People Movements Bring Change. The Gig Mindset Is No Exception.
First, people brought social to the workplace
This happened with social networks, which entered organizations timidly over a decade ago, were upsetting to many senior managers, but have now become widespread: approximately 60% of organizations have a single network worldwide, and another 25% have multiple networks.
Then people led and won the BYOD debate.
BYOD is another example. Bring Your Own Device was frowned on, even forbidden, in most companies. People did it anyway. Why? Because they had no choice. They needed mobile to do their jobs. Today well over half of organizations officially allow it for work purposes. And most of the others accept it. Companies with the most successful customer-facing workforce also have the highest rate of BYOD.
I wrote about this in 2016: Tracking the Trends in Bringing Our Own Devices to Work in the Harvard Business Review. Exceptions occur of course in highly regulated industries or on sites with highly classified data.
Now the gig mindset is the new battle ground.
Figure 4 for “How a Gig Mindset Inside Organizations Will Shape Our Future”, published on LinkedIn and as part of a series of posts for the 10th Global Peter Drucker Forum blog.
The survey data show that older workers are more likely to have a gig mindset approach to work whereas the younger age groups self-assessed at the lowest level in the survey population. Unsurprisingly, the younger workers rate themselves significantly lower on behavior 4: assuming responsibility outside of hierarchical systems.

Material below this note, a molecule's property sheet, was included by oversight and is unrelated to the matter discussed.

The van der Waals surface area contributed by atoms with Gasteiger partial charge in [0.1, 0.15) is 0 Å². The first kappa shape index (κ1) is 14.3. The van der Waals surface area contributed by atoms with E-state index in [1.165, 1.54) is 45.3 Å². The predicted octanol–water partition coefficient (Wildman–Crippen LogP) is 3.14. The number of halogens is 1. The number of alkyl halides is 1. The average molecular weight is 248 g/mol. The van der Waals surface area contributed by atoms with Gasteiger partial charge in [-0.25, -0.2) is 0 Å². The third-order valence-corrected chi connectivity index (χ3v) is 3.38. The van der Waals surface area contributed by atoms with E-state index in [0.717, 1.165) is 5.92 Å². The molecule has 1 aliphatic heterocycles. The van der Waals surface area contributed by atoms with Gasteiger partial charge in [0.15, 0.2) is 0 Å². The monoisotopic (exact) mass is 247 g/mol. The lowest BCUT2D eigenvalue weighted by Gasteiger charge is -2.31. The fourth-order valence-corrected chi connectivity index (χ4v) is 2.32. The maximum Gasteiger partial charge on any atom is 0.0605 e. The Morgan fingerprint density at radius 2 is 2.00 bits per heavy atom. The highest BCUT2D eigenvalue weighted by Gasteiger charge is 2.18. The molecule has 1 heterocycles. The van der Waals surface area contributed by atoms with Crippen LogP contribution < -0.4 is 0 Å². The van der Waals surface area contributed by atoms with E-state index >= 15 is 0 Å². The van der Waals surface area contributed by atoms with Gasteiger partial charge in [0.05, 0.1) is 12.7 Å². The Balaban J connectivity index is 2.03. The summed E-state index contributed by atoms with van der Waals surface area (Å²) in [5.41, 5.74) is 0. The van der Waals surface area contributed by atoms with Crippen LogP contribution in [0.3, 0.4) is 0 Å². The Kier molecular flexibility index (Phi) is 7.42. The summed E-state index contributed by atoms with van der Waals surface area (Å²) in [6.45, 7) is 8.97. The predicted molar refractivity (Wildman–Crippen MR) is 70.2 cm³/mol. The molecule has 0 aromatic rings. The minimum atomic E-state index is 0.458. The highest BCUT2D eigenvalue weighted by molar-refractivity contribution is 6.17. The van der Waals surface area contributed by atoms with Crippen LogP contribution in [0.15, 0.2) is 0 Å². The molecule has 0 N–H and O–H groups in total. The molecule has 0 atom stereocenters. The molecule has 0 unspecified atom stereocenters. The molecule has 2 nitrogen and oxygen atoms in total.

Figure 3 for “How a Gig Mindset Inside Organizations Will Shape Our Future”, published on LinkedIn and as part of a series of posts for the 10th Global Peter Drucker Forum blog.
The first phase of the research was a short online survey involving 297 people around the world who feel an affinity to the gig mindset as we defined it.
The Advisory Board brought extensive experience from different industries and countries on the gig mindset inside organizations.
Here’s a link to the pdf file where you can see the members LinkedIn profiles.
Preliminary observations that will be developed in more detail in the final consolidated data report from the on-going Gig Mindset survey: (more…)
What is the goal of the gig mindset research?
For the last few years I have seen many people, salaried, INSIDE organizations, showing signs of attitudes and behavior similar to external freelancers. I use the term “gig mindset” to describe this phenomenon and decided to explore it further. (more…)
Figure 1 for “How a Gig Mindset Inside Organizations Will Shape Our Future“, published on LinkedIn and as part of a series of posts for the 10th Global Peter Drucker Forum blog.
The framework for the gig mindset research started with a description of 8 contrasting behaviors. The version you see above is the current result after many hours of conversation and refinements with the Gig Mindset Advisory Board.
The gig mindset brings a sense of freedom, openness, engagement and accountability, inside and outside organizations. The gig mindset in the workplace should be embraced, not resisted. (more…)
I’m researching the gig mindset. I do NOT mean external gig workers or freelancers or members of what is commonly called the gig economy. I mean salaried people who work inside organizations, but behave in ways similar to external freelancers. (more…)